The Types of Joint Ventures in Health Care

A breakdown of the entities and some legal tips for Ohio businesses

Health care is one of the most competitive industries: The margins are being squeezed, the technology is constantly changing, government regulations are complex, administrative burdens are considerable, and patient expectations are high.

For a number of different reasons, independent companies, organizations, or medical professionals may benefit from forming a joint venture or other type of partnership. As defined by the Cornell Legal Information Institute, a joint venture is a commercial enterprise formed by two or more separate entities to pool resources to achieve a common purpose.

An Overview of Joint Ventures

Before forming a commercial partnership, companies and organizations should carefully review the unique circumstances—with close attention to the risks, the benefits, and their short-term and long-term objectives. Joint ventures are complicated.

When it comes to legal considerations at the outset, “three major components spring to mind,” says Christopher M. Huryn, who advises health care clients at Brouse McDowell in Akron. “One is a compliance consideration, because a lot of times these joint ventures are created amongst health care referral sources and competitors. So you have to be sure the joint venture is structured in compliance with the fraud and abuse laws, the Anti-Kickback Statute and the Stark law. You also have to make sure there aren’t any issues with respect to compliance of antitrust statutes, and there can also be tax considerations if there is a for-profit and nonprofit doing a venture together.”

“Joint venture” is a broad term that does not refer to one specific type of business partnership. Here is a breakdown of the most common ones in the health care industry:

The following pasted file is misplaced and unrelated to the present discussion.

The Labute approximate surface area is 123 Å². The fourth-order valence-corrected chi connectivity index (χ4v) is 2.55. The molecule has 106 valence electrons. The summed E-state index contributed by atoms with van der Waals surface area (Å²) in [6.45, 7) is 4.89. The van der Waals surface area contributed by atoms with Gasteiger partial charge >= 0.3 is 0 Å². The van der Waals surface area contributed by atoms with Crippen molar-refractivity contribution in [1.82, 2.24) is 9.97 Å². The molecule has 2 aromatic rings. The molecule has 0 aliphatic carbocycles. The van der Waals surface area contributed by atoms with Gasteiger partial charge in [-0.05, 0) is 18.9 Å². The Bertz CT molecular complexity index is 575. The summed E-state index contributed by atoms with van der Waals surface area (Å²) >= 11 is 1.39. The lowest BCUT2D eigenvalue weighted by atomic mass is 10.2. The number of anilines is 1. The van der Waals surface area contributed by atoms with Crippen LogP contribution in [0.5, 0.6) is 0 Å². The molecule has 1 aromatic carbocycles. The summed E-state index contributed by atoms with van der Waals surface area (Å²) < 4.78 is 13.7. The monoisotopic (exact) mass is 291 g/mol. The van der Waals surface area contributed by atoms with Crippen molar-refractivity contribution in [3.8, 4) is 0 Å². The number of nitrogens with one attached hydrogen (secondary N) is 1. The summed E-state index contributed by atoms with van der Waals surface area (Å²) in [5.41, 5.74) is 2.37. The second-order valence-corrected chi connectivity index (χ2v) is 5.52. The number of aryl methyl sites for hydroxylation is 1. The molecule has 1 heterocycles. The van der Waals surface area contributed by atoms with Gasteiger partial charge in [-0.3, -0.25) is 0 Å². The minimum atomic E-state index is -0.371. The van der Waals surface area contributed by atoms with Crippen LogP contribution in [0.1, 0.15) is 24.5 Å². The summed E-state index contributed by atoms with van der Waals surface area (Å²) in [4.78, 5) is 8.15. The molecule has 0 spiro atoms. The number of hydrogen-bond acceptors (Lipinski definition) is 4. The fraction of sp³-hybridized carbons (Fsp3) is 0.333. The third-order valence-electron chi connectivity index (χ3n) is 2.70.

• Management Service Affiliation: One of the least intensive types of commercial partnerships, a management service program allows independent health care providers to outsource certain administrative burdens to another company. 
  • Contractual Venture Partnership: A contractual venture partnership is a commercial relationship focused on helping health care providers improve their efficiency and performance through pooling of resources and services. 
  • Clinical Integration (CI) Program: A Clinical Integration (CI) program is a specific type of arrangement that allows for the facilitation and coordination of patient care across multiple providers. Through a CI, independent medical practices can work together to provide patient care in a manner that is more efficient and allows for better organizational operation.  
  • Co-Management Agreement: A co-management agreement is a contract between a direct health care provider and a party that offers some form of management services.
  • Management Services Organization (MSO): A Management Services Organization (MSO) is a popular health care industry partnership that allows for greater efficiency in administrative and management functions.
  • Physician-Hospital Organization (PHO): A Physician-Hospital Organization (PHO) serves as an agent for both health care providers (such as hospitals) and individual physicians. The purpose of a PHO is to protect and advance the mutual interests of both parties. 
  • Professional Services Arrangement (PSA): A Professional Services Arrangement (PSA) is between a medical practice and a hospital. When structured properly, a PSA allows a medical practice to remain fully independent while also being well integrated into the hospital’s administrative system.

Setting Up a Joint Venture

Entering a joint venture with an outside company or organization is a significant step. It should never be taken lightly. Any successful business partnership requires a genuine commitment of time, energy, and financial resources.

Seeking legal counsel, from the start, is advisable, Huryn says. And while the two entities involved may have their own corporate counsels, seeking advice from someone experienced in health care and joint ventures is preferable.

“These arrangements need to be structured in ways different from a general commercial transaction,” Huryn says. “Best practice would be to engage a legal counsel in the development of a joint venture, and early on. You want to address the issues sooner, rather than later, in terms of the formation and the compliance laws involved.”

And the formation is just the start, he adds: “The structure, the funding, the market analysis, how the company is run and managed, the competitors, how the company would be unwound if it doesn’t work out—all of these things are considerations on top of the health care component.”

For more information on this area of law, see our overviews of business organization and mergers and acquisitions.

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